53.Referring to the larger CTOs, which the DfT’s letter of 31 July described as acting “like bus companies”, the CTA said:

[…] this new guidance risks altering the fabric of what community transport is about. The increased cost of training and licensing will force organisations to compete for more commercial work, and act more like commercial bus operators. Community transport has always worked to deliver more than a contract, and there is a real risk that this unique feature of the community transport sector could be lost.50

Real effects on local authority commissioning

54.The 31 July letter had several immediate and tangible effects. The Association of Transport Co-ordinating Officers (ATCO, the professional association for local authority transport professionals) put out a statement on 15 August. It stated that due to the letter’s “sudden and unexpected nature” it had “not had time to conduct a full review of the implications”. Its advice to ATCO members at that stage was:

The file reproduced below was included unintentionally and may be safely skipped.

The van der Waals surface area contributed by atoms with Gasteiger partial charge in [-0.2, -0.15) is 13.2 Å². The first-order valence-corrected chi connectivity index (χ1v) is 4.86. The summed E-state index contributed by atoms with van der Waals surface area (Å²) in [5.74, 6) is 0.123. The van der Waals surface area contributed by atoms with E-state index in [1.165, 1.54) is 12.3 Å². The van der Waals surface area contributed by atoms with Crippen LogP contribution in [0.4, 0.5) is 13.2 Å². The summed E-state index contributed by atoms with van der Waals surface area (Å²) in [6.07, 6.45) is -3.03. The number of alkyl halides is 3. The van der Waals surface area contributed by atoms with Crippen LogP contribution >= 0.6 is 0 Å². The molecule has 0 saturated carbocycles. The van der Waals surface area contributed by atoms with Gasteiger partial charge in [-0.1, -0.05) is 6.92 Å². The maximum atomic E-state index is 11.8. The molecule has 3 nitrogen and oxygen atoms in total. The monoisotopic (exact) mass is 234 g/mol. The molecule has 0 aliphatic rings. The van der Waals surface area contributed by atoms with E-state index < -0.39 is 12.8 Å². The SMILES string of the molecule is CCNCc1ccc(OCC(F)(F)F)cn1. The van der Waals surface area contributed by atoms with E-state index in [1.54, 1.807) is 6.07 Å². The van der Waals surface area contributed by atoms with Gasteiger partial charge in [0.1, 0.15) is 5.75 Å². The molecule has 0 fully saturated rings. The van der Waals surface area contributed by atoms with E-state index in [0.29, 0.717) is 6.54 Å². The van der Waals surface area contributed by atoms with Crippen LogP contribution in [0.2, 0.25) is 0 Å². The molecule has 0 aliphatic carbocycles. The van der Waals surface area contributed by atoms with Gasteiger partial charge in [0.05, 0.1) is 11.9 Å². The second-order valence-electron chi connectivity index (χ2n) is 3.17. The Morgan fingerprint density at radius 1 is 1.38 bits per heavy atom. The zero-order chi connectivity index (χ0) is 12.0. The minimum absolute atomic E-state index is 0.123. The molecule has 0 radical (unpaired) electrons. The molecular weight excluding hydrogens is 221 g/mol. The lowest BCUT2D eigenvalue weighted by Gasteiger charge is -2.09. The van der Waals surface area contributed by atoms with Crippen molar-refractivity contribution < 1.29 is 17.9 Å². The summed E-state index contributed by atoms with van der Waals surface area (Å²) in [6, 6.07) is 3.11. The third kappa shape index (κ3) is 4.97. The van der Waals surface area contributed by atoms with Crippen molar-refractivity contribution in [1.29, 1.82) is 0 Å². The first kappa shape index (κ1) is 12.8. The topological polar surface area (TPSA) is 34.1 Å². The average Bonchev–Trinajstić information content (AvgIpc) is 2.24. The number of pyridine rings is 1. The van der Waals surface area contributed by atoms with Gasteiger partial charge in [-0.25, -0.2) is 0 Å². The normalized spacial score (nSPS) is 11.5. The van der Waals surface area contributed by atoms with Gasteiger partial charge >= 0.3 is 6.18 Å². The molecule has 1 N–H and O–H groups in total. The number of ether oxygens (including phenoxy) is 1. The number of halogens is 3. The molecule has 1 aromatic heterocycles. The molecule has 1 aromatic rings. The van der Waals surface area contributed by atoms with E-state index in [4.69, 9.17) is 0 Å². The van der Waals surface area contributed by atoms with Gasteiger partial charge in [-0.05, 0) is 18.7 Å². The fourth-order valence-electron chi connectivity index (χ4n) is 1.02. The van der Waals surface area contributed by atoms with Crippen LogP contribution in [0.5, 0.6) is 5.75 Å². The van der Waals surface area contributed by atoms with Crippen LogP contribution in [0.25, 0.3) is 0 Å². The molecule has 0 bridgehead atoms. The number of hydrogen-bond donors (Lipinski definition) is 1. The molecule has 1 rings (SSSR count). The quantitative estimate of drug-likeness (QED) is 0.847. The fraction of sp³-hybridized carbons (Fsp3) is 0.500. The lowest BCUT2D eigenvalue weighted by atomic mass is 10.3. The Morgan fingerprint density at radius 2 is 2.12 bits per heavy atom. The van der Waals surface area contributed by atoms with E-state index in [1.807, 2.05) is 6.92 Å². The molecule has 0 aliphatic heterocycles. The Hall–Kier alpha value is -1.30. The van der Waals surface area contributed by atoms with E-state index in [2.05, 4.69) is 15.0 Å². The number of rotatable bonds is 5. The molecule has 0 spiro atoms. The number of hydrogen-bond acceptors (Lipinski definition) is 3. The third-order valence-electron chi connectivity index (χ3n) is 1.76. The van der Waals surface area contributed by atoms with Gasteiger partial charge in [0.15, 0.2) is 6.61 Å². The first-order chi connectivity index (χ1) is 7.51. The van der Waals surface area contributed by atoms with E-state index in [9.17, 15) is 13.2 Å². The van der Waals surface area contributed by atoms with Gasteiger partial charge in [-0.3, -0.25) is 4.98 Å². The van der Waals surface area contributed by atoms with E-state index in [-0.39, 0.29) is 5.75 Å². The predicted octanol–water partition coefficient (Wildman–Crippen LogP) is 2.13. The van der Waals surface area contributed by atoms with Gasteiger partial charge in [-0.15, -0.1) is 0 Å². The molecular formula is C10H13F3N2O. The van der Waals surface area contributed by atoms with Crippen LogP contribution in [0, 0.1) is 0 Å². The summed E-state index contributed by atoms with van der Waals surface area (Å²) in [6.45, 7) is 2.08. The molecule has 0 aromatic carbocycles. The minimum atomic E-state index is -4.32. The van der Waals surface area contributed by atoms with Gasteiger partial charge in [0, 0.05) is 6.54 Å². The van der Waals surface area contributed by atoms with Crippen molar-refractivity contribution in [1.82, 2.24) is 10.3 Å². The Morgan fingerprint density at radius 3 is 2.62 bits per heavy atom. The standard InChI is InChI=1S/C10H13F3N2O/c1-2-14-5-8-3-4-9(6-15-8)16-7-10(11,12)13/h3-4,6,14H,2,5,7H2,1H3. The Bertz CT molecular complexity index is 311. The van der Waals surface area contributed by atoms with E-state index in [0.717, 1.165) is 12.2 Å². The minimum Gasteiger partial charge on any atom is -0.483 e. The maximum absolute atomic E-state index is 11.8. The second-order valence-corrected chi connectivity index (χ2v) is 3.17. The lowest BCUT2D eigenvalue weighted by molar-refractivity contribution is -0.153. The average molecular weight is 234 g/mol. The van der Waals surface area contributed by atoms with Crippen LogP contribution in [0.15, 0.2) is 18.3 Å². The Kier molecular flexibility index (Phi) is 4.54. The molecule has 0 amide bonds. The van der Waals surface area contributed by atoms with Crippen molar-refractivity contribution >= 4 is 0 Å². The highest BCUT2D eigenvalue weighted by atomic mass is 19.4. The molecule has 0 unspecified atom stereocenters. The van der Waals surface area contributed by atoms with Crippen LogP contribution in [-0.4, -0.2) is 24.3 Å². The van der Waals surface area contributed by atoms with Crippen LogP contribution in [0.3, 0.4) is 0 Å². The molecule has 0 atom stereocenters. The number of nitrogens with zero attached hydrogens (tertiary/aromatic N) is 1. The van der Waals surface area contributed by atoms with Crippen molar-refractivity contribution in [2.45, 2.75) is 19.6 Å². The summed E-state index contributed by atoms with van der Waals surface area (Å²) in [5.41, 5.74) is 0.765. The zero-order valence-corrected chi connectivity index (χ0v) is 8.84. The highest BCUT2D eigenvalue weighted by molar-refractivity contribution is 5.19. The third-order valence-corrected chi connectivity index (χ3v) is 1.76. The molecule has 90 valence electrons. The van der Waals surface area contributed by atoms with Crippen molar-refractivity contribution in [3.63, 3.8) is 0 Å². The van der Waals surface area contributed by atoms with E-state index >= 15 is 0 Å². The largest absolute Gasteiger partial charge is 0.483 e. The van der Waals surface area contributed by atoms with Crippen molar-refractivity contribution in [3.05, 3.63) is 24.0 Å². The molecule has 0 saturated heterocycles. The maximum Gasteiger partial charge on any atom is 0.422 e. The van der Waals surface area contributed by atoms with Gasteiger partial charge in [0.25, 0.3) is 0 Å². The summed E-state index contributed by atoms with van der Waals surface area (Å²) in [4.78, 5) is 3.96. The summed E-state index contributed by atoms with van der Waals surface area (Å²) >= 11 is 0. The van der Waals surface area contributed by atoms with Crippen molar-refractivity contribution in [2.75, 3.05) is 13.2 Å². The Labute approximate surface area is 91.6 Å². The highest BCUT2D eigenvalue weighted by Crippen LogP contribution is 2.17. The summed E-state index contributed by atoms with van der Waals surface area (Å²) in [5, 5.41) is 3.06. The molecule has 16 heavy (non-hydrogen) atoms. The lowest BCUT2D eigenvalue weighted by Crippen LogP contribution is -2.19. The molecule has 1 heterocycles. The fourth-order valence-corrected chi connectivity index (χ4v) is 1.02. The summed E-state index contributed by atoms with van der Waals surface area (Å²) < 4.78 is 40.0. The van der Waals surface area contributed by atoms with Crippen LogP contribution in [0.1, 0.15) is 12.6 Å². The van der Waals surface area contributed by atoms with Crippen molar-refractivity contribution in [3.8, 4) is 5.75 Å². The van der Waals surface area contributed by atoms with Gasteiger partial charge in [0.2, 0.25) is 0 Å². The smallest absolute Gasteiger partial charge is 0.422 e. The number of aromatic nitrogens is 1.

As the advice refers to a specific case and circumstances, and the DfT have stated their intention to consult and review s19 and s22 legislation, in the interim our advice is that it is not prudent to award new contracts to community transport groups until issues are resolved, but we do not believe that councils should make any changes to existing contracts it holds with section 19 or section 22 groups until further advice is received from the DfT and/or DVSA, as current contracts were issued in good faith and in line with thinking at the time.51